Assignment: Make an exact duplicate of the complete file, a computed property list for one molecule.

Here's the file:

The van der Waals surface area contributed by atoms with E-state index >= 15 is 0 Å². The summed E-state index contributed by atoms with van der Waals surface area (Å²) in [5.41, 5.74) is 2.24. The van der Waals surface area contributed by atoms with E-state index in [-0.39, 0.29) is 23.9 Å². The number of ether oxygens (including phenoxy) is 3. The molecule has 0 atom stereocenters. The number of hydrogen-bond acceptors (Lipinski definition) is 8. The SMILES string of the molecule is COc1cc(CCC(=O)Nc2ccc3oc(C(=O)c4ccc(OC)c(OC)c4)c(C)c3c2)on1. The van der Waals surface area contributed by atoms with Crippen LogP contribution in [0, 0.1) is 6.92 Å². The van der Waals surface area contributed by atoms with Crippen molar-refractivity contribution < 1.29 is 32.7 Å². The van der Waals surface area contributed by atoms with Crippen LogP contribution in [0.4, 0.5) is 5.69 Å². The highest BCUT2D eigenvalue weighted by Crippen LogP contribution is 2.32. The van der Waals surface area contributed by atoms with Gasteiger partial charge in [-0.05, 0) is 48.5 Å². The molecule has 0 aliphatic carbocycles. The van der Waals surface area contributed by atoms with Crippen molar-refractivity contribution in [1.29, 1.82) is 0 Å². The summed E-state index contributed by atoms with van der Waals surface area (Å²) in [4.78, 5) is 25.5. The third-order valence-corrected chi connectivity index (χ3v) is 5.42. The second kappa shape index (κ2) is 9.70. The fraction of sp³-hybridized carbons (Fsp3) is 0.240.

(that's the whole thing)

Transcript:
The van der Waals surface area contributed by atoms with E-state index >= 15 is 0 Å². The summed E-state index contributed by atoms with van der Waals surface area (Å²) in [5.41, 5.74) is 2.24. The van der Waals surface area contributed by atoms with E-state index in [-0.39, 0.29) is 23.9 Å². The number of ether oxygens (including phenoxy) is 3. The molecule has 0 atom stereocenters. The number of hydrogen-bond acceptors (Lipinski definition) is 8. The SMILES string of the molecule is COc1cc(CCC(=O)Nc2ccc3oc(C(=O)c4ccc(OC)c(OC)c4)c(C)c3c2)on1. The van der Waals surface area contributed by atoms with Crippen LogP contribution in [0, 0.1) is 6.92 Å². The van der Waals surface area contributed by atoms with Crippen molar-refractivity contribution < 1.29 is 32.7 Å². The van der Waals surface area contributed by atoms with Crippen LogP contribution in [0.4, 0.5) is 5.69 Å². The highest BCUT2D eigenvalue weighted by Crippen LogP contribution is 2.32. The van der Waals surface area contributed by atoms with Gasteiger partial charge in [-0.05, 0) is 48.5 Å². The molecule has 0 aliphatic carbocycles. The van der Waals surface area contributed by atoms with Crippen molar-refractivity contribution in [1.29, 1.82) is 0 Å². The summed E-state index contributed by atoms with van der Waals surface area (Å²) in [4.78, 5) is 25.5. The third-order valence-corrected chi connectivity index (χ3v) is 5.42. The second kappa shape index (κ2) is 9.70. The fraction of sp³-hybridized carbons (Fsp3) is 0.240.